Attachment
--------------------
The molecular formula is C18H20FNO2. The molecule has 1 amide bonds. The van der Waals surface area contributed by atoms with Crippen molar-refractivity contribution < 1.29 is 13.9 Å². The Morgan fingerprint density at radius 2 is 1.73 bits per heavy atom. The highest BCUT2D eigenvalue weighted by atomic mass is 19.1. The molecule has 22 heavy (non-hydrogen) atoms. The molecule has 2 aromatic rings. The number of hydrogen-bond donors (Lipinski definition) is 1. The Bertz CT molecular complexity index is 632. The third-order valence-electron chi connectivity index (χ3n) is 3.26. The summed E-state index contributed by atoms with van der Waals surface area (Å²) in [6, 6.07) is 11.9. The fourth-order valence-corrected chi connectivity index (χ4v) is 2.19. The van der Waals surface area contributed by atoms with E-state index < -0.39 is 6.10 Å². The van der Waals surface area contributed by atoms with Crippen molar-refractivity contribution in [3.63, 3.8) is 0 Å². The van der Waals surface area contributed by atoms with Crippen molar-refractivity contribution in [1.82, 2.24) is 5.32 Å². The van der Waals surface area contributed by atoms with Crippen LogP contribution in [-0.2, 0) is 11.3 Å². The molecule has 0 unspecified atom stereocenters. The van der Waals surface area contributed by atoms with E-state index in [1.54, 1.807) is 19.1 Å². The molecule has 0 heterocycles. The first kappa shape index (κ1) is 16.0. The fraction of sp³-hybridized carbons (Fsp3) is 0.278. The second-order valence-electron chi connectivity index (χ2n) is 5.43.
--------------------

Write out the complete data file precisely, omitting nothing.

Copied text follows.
The molecular formula is C18H20FNO2. The molecule has 1 amide bonds. The van der Waals surface area contributed by atoms with Crippen molar-refractivity contribution < 1.29 is 13.9 Å². The Morgan fingerprint density at radius 2 is 1.73 bits per heavy atom. The highest BCUT2D eigenvalue weighted by atomic mass is 19.1. The molecule has 22 heavy (non-hydrogen) atoms. The molecule has 2 aromatic rings. The number of hydrogen-bond donors (Lipinski definition) is 1. The Bertz CT molecular complexity index is 632. The third-order valence-electron chi connectivity index (χ3n) is 3.26. The summed E-state index contributed by atoms with van der Waals surface area (Å²) in [6, 6.07) is 11.9. The fourth-order valence-corrected chi connectivity index (χ4v) is 2.19. The van der Waals surface area contributed by atoms with E-state index < -0.39 is 6.10 Å². The van der Waals surface area contributed by atoms with Crippen molar-refractivity contribution in [3.63, 3.8) is 0 Å². The van der Waals surface area contributed by atoms with Crippen molar-refractivity contribution in [1.82, 2.24) is 5.32 Å². The van der Waals surface area contributed by atoms with Crippen LogP contribution in [-0.2, 0) is 11.3 Å². The molecule has 0 unspecified atom stereocenters. The van der Waals surface area contributed by atoms with E-state index in [1.54, 1.807) is 19.1 Å². The molecule has 0 heterocycles. The first kappa shape index (κ1) is 16.0. The fraction of sp³-hybridized carbons (Fsp3) is 0.278. The second-order valence-electron chi connectivity index (χ2n) is 5.43.